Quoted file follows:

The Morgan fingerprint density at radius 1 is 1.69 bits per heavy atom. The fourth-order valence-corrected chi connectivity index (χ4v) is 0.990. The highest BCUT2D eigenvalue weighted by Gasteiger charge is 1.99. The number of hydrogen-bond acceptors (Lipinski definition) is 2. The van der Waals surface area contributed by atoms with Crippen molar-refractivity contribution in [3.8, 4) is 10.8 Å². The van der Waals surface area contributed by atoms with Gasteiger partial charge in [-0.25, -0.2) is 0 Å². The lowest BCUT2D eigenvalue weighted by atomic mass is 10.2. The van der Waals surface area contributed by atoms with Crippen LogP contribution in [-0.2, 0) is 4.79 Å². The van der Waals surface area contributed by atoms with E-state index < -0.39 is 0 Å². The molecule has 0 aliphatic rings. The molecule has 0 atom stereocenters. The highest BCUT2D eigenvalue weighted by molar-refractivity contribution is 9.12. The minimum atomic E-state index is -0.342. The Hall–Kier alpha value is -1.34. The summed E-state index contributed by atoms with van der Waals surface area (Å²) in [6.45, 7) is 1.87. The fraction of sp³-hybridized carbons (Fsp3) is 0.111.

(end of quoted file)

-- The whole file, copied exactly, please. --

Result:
The Morgan fingerprint density at radius 1 is 1.69 bits per heavy atom. The fourth-order valence-corrected chi connectivity index (χ4v) is 0.990. The highest BCUT2D eigenvalue weighted by Gasteiger charge is 1.99. The number of hydrogen-bond acceptors (Lipinski definition) is 2. The van der Waals surface area contributed by atoms with Crippen molar-refractivity contribution in [3.8, 4) is 10.8 Å². The van der Waals surface area contributed by atoms with Gasteiger partial charge in [-0.25, -0.2) is 0 Å². The lowest BCUT2D eigenvalue weighted by atomic mass is 10.2. The van der Waals surface area contributed by atoms with Crippen LogP contribution in [-0.2, 0) is 4.79 Å². The van der Waals surface area contributed by atoms with E-state index < -0.39 is 0 Å². The molecule has 0 aliphatic rings. The molecule has 0 atom stereocenters. The highest BCUT2D eigenvalue weighted by molar-refractivity contribution is 9.12. The minimum atomic E-state index is -0.342. The Hall–Kier alpha value is -1.34. The summed E-state index contributed by atoms with van der Waals surface area (Å²) in [6.45, 7) is 1.87. The fraction of sp³-hybridized carbons (Fsp3) is 0.111.